Maybe it's not totally Kyle Kendrick's fault. When you get to watch Roy Halladay, Cliff Lee and Cole Hamels three days out of every five, you're going to cast a jaundiced eye on the performance of lesser pitchers. And Kendrick, for all the ugliness of how he gets it done, now boasts a 40-28 career record in the major leagues.
Which isn't to say it's fun to watch. Just in the first three innings, Kendrick surrendered four hits, including two doubles, plus two walks, and the Mets had runners in scoring position each frame. Yet none of them came across, as Kendrick twice added to Jason Bay's nightmares by twice inducing New York's $70 million mistake to ground out, ending the first and third innings. (Bay finished 0 for 4 and dropped a Ryan Howard fly ball that began what turned into a three-run Phillies inning in the eighth.) Kendrick then retired nine of the next ten batters, finally allowing one run in the seventh inning before departing with a 5-1 lead. Kendrick threw 109 pitches, allowing six hits (three doubles) and three walks; he registered zero strikeouts. For his career, Kendrick has an ERA around 3 against the Mets in 13 games despite having more walks than Ks.
He won this one thanks largely to the single most unlikely thing I've seen this season: Michael Martinez homering at Citi Field. With the Phils leading 1-0 in the fifth, Mini-Mart came to the plate after back-to-back singles from Kendrick (who had two hits on the day) and Jimmy Rollins. He got ahead of Mike Pelfrey, then slammed a hanger just over the wall in right field to stretch the lead to 4-0. Martinez added a sac fly two innings later to make it 5-0.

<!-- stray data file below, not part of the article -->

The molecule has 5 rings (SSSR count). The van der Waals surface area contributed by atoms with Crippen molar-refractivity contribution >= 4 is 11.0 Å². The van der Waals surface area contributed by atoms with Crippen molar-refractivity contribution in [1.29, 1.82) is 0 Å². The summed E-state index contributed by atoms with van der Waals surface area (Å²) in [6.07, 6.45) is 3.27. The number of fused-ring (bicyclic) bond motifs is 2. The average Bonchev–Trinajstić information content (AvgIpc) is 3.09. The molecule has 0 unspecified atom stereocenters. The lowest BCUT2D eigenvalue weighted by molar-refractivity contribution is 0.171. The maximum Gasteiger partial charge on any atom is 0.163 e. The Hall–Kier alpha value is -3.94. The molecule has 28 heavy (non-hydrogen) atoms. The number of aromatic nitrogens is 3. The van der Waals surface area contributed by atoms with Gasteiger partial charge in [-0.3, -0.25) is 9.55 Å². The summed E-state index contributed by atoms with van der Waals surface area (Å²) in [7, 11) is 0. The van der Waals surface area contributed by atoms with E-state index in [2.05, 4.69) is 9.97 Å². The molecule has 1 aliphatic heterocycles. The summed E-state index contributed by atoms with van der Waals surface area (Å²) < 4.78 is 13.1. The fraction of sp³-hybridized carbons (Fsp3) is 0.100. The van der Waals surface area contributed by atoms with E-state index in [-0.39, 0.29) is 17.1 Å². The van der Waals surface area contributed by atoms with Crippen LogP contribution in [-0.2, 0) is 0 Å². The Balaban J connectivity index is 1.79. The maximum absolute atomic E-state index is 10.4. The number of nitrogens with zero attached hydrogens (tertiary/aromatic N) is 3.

After the Phillies seemingly put the game away with three runs in the top of the eighth on a bases-loaded walk to Ross Gload and a two-run single from Rollins, the bullpen made it a game again with a performance that had Phillies fans pining for Kendrick. Juan Perez restored a degree of cosmic balance after his immaculate inning shortly before the all-star break by walking the first three Mets in the bottom of the eighth. Ryan Madson seemed to douse the threat by getting a double play from Lucas Duda, the first man he faced, but then surrendered an RBI single to Ronnie Paulino that made it 8-3, hit Ruben Tejada with a pitch, walked Nick Evans to reload the bases, and gave up an RBI single to Angel Pagan. With the score 8-4 and Jason Turner at the plate representing the tying run, Madson gave way to Antonio Bastardo--who finally registered the Phillies' first strikeout of the day, after seven walks, to end the rally.
Bastardo saw the epic 0 for 39 he'd put up against opposing hitters end in the ninth, as Daniel Murphy doubled after a long at-bat and came in two batters later on Duda's triple. But Martinez made a fine play on Paulino's grounder to end it, and the Phillies had their seventh straight series win.
Now, let us never speak of this game again.